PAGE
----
Multiple postdoctoral fellow positions and a research scientist position are available in Dr. Min Dong’s lab at Harvard Medical School. Our laboratory has a broad interest in microbial toxins, bacterial infections, host-microbe interactions, and membrane trafficking. We are also utilizing toxins as tools to study fundamental cell biology questions on membrane trafficking and cytoskeleton remodeling in neurons. Along these lines of basic research, we are keen in developing microbial toxin-inspired novel protein therapeutics for treating cancer, pain, and other neurological disorders. We have a multi-disciplinary team crossing microbiology, protein engineering, cell biology, and neuroscience fields. Recent achievements include identification of receptors for C. difficile toxin via genome-wide CRISPR-Cas9 screen (Nature, 2016, 538:350, Science, 2018, 360:664), identification of novel botulinum neurotoxins (Nature Communications, 2017, 8:14130; Cell Host and Microbe, 2018, 23:169), and protein engineering of botulinum neurotoxins (Nature Communications, 2017, 8:53). Please see lab website for details: http://donglab.hms.harvard.edu.
Potential projects include:
(1) Mechanism of bacterial toxins and effectors: we are studying botulinum neurotoxins, tetanus neurotoxin, Shiga toxin, Clostridium difficile toxins, and many bacterial effectors using latest experimental approaches.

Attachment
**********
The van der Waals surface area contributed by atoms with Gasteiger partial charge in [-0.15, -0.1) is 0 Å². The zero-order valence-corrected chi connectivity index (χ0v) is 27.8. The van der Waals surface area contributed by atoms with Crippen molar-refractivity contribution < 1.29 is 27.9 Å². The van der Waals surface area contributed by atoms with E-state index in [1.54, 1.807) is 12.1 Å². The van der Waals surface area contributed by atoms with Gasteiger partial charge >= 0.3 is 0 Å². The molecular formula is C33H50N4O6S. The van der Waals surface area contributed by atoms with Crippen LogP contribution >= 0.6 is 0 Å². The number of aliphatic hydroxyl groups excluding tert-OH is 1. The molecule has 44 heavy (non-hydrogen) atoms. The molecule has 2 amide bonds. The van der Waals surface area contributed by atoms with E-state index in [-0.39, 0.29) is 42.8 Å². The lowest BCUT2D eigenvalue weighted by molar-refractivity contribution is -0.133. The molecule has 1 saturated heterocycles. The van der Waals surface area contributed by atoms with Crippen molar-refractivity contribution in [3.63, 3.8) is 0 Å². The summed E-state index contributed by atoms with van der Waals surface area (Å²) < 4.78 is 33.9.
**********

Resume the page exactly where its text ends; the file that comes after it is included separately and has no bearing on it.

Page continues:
(2) Host-microbe interactions: enteric pathogens (e.g., C. difficile infections) and microbiome; urinary tract infections and urinary microbiome.
(3) Developing novel therapeutic toxins: apply modern protein engineering methods to develop novel therapeutic toxins for treating chronic pain and cancer. These positions will have many opportunities to work closely with our industry partners.
(4) Cell biology of neurons / electrophysiology: the candidate will apply imaging and electrophysiological approaches to characterize a few newly generated knock-out/knock-in mouse lines, focusing on (1) synaptic vesicle exocytosis/recycling; (2) cytoskeleton regulation by ROCO kinases; (3) endosomal sorting and trafficking in cells.
Interested candidates please forward your curriculum vitae and names of three references to Dr. Min Dong by email: email@example.com